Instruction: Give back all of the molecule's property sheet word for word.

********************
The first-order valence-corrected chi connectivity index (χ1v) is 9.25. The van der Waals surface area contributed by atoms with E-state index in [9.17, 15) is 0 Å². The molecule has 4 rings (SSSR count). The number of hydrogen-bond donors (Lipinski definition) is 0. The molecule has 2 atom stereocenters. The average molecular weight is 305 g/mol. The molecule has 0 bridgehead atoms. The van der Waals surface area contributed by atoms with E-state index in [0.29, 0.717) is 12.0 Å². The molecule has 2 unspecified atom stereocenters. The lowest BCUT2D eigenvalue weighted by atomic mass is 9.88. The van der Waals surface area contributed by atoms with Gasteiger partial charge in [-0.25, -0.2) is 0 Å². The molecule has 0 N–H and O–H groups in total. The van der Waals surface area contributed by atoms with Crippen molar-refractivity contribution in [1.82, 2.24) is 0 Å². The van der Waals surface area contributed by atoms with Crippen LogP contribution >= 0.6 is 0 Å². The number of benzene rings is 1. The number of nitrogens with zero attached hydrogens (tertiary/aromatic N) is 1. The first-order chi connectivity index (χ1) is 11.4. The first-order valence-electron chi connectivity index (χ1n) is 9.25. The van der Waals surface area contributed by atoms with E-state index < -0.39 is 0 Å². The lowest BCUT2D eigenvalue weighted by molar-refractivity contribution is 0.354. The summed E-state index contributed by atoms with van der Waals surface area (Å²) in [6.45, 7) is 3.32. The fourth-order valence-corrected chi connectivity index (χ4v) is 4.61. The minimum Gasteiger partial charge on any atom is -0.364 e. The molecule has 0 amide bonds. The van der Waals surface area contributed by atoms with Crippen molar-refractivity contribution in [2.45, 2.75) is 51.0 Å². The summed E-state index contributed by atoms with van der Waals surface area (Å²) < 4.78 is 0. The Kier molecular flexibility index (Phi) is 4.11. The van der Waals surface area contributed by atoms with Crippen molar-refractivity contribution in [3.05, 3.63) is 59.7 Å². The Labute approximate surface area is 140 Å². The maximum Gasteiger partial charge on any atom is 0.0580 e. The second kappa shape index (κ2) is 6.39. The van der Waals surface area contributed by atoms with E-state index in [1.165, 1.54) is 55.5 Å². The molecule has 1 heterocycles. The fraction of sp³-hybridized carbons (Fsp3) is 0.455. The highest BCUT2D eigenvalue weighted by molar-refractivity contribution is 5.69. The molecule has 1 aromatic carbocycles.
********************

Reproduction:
The first-order valence-corrected chi connectivity index (χ1v) is 9.25. The van der Waals surface area contributed by atoms with E-state index in [9.17, 15) is 0 Å². The molecule has 4 rings (SSSR count). The number of hydrogen-bond donors (Lipinski definition) is 0. The molecule has 2 atom stereocenters. The average molecular weight is 305 g/mol. The molecule has 0 bridgehead atoms. The van der Waals surface area contributed by atoms with E-state index in [0.29, 0.717) is 12.0 Å². The molecule has 2 unspecified atom stereocenters. The lowest BCUT2D eigenvalue weighted by atomic mass is 9.88. The van der Waals surface area contributed by atoms with Gasteiger partial charge in [-0.25, -0.2) is 0 Å². The molecule has 0 N–H and O–H groups in total. The van der Waals surface area contributed by atoms with Crippen molar-refractivity contribution in [1.82, 2.24) is 0 Å². The van der Waals surface area contributed by atoms with Crippen LogP contribution >= 0.6 is 0 Å². The number of benzene rings is 1. The number of nitrogens with zero attached hydrogens (tertiary/aromatic N) is 1. The first-order chi connectivity index (χ1) is 11.4. The first-order valence-electron chi connectivity index (χ1n) is 9.25. The van der Waals surface area contributed by atoms with E-state index < -0.39 is 0 Å². The lowest BCUT2D eigenvalue weighted by molar-refractivity contribution is 0.354. The summed E-state index contributed by atoms with van der Waals surface area (Å²) in [6.45, 7) is 3.32. The fourth-order valence-corrected chi connectivity index (χ4v) is 4.61. The minimum Gasteiger partial charge on any atom is -0.364 e. The molecule has 0 amide bonds. The van der Waals surface area contributed by atoms with Crippen molar-refractivity contribution in [2.45, 2.75) is 51.0 Å². The summed E-state index contributed by atoms with van der Waals surface area (Å²) < 4.78 is 0. The Kier molecular flexibility index (Phi) is 4.11. The van der Waals surface area contributed by atoms with Crippen molar-refractivity contribution in [3.05, 3.63) is 59.7 Å². The Labute approximate surface area is 140 Å². The maximum Gasteiger partial charge on any atom is 0.0580 e. The second kappa shape index (κ2) is 6.39. The van der Waals surface area contributed by atoms with E-state index in [1.165, 1.54) is 55.5 Å². The molecule has 1 heterocycles. The fraction of sp³-hybridized carbons (Fsp3) is 0.455. The highest BCUT2D eigenvalue weighted by molar-refractivity contribution is 5.69. The molecule has 1 aromatic carbocycles.